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Top 5 Things to Consider When Designing Corrugated Packaging For Retail

by Phil Watson, Design Manager

Designing packaging that protects and performs in today’s retail environment is more challenging than ever. Retailers now have access to data and analytics that provide them with detailed information on things like optimal product placement, the amount of time it takes to stock a shelf, and product damage/ returns.

As a result, companies are challenged to develop packaging that not only meets the retailer’s guidelines, but also helps protect and sell the product, is sustainable, intuitive to open, retail ready, and makes it easy for staff to quickly shelve. With all that in mind, when a customer challenges the team to design for today’s retail environment, one of the first things we do is refer to our “Designing for Retail” checklist. The checklist encompasses the things we focus on to make sure we design and develop the best possible corrugated packaging solution.

Here are the top 5 things we focus on:

  1. Corrugated packaging successfully designed for retail is a balance of 3 key things. The customer vision, the retailer’s requirements, and the packaging company’s production capabilities. A detailed understanding of each item is essential and will get the design team on the right track early on.
  2. A clear understanding of the customer’s product category is essential in developing and designing packaging that stands out on-shelf. This can be challenging when retailers are looking for uniformity across all brands. It can be even more challenging when dealing with seasonal planograms.
  3. Designing for retail functionality is key. Ease of execution when a retail associate is preparing the product and stocking it on the shelf is critical. If the associate is unable to assemble or easily open the packaging to display, it will either be discarded or represent the brand poorly on the shelf. This is so important because consumers often associate the quality of the product with the packaging itself.Poor packaging = poor product perception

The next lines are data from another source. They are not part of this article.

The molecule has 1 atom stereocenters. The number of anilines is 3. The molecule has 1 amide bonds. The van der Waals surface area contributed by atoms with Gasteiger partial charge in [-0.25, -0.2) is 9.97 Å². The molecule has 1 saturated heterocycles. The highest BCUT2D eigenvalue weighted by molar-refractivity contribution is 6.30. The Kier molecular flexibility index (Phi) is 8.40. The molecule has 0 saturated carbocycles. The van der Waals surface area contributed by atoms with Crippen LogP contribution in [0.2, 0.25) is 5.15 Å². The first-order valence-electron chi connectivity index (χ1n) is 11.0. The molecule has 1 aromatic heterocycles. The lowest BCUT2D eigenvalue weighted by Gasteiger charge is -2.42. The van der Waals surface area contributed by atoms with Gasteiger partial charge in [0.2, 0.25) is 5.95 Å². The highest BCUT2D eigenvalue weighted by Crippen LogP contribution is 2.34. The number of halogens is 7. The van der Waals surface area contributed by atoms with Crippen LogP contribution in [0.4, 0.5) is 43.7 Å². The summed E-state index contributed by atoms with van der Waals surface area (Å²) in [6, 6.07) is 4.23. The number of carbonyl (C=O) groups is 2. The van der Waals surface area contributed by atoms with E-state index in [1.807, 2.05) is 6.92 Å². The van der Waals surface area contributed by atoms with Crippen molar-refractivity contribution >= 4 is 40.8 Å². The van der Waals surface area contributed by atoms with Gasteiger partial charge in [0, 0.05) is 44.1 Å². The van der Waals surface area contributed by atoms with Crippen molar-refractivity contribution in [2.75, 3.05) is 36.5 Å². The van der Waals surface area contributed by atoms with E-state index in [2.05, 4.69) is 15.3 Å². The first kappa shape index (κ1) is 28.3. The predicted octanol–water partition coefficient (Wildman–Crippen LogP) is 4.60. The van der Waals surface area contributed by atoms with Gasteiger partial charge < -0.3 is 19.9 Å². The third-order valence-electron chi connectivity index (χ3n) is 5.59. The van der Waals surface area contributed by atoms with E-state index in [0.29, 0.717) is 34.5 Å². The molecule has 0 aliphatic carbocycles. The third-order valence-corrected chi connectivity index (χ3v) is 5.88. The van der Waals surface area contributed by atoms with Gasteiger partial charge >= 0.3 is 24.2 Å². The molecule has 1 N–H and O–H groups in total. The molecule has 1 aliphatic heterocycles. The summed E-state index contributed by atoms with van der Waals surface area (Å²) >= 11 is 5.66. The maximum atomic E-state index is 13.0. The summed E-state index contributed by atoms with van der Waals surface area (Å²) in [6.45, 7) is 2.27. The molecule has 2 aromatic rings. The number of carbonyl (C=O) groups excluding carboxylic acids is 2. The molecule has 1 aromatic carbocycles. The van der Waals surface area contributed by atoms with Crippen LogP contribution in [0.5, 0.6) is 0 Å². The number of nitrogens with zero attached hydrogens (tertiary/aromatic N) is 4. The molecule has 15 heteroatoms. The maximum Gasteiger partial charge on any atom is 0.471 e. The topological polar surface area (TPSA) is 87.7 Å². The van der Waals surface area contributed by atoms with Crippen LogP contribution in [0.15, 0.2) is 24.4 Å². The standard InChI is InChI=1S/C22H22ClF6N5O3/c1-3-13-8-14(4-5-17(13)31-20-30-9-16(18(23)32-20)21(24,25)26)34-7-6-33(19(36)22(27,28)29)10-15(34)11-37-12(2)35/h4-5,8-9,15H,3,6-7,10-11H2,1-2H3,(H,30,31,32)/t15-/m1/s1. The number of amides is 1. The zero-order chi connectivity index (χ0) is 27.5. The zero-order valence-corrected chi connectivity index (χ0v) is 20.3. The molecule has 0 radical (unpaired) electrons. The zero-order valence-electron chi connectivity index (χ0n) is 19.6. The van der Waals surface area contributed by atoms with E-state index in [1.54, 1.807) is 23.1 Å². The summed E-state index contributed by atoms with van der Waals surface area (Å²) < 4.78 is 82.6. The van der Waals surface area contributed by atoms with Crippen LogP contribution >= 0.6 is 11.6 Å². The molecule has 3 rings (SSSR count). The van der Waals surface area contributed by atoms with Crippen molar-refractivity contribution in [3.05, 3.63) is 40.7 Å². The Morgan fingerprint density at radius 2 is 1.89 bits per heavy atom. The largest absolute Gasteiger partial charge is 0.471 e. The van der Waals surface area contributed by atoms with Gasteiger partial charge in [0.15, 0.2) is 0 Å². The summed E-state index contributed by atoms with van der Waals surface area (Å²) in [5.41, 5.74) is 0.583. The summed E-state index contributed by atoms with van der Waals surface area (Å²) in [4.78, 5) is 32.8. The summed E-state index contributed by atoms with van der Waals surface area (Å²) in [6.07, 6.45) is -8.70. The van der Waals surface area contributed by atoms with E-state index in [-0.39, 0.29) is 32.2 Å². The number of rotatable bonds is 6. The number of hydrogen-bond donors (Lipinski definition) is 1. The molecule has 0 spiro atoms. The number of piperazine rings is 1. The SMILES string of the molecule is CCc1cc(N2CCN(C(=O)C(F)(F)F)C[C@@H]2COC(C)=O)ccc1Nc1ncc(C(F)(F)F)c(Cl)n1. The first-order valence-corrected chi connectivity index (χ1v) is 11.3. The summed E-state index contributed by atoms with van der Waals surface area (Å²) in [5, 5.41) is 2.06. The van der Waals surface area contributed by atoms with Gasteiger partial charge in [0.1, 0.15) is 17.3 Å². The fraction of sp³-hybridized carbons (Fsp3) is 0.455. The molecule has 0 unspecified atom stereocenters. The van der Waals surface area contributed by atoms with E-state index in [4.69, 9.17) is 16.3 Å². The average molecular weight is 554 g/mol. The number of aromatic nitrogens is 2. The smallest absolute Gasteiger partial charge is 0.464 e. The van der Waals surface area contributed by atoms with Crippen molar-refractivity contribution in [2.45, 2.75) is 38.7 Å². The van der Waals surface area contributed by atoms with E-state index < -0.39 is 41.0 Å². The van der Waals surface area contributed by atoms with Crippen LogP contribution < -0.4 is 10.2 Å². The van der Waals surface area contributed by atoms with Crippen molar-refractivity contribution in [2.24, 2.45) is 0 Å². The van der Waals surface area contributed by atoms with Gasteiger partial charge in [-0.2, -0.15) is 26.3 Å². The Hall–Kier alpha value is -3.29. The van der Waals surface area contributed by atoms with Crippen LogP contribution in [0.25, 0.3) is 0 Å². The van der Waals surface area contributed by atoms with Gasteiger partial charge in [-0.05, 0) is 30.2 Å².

4.  Understanding package life cycle and performance expectations is paramount. Being able to account for every touchpoint and function throughout the product’s entire journey is valuable information that needs to be accounted for in the final design. Not accounting for all key parts of the packaging life cycle often results in product damage. From manufacturing, transportation, execution at retail, through to recycling; every touchpoint is important and should be considered in the final design.
  5. Testing before execution allows for any necessary final design changes and uncovers any potential issues that may have been overlooked. This step is perhaps one of the most valuable. Taking the time to test any new designs, no matter how simple, will instill peace of mind and minimize the risk of future quality issues that could result in costly product damage and/or returns. Always build in the time for proper testing whenever possible.

 

Phil is an industry veteran with over 38 years of design experience in corrugated packaging. During his time, Phil has designed packaging for a variety of industries and global brands, including several award-winning designs.

His personal motto “Different by Design” drives his desire to solve customer challenges with creative innovative designs. When he’s not pushing the boundaries of corrugated design, Phil is busy teaching packaging seminars to staff, customers, and local schools.

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